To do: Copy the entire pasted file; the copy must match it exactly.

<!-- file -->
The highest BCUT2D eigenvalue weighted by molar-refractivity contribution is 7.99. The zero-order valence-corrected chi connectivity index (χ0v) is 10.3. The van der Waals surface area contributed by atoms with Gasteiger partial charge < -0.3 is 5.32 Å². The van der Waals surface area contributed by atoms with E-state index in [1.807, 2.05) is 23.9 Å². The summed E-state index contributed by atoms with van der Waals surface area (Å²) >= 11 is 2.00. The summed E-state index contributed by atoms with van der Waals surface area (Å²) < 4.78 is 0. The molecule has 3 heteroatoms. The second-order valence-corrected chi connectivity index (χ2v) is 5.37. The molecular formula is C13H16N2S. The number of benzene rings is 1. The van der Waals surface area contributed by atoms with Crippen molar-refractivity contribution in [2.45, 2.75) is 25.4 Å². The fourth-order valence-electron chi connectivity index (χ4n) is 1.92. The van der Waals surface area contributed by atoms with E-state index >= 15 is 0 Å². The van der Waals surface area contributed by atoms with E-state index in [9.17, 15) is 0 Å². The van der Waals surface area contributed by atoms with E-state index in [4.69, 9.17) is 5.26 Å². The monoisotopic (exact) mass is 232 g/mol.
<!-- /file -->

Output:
The highest BCUT2D eigenvalue weighted by molar-refractivity contribution is 7.99. The zero-order valence-corrected chi connectivity index (χ0v) is 10.3. The van der Waals surface area contributed by atoms with Gasteiger partial charge < -0.3 is 5.32 Å². The van der Waals surface area contributed by atoms with E-state index in [1.807, 2.05) is 23.9 Å². The summed E-state index contributed by atoms with van der Waals surface area (Å²) >= 11 is 2.00. The summed E-state index contributed by atoms with van der Waals surface area (Å²) < 4.78 is 0. The molecule has 3 heteroatoms. The second-order valence-corrected chi connectivity index (χ2v) is 5.37. The molecular formula is C13H16N2S. The number of benzene rings is 1. The van der Waals surface area contributed by atoms with Crippen molar-refractivity contribution in [2.45, 2.75) is 25.4 Å². The fourth-order valence-electron chi connectivity index (χ4n) is 1.92. The van der Waals surface area contributed by atoms with E-state index >= 15 is 0 Å². The van der Waals surface area contributed by atoms with E-state index in [9.17, 15) is 0 Å². The van der Waals surface area contributed by atoms with E-state index in [4.69, 9.17) is 5.26 Å². The monoisotopic (exact) mass is 232 g/mol.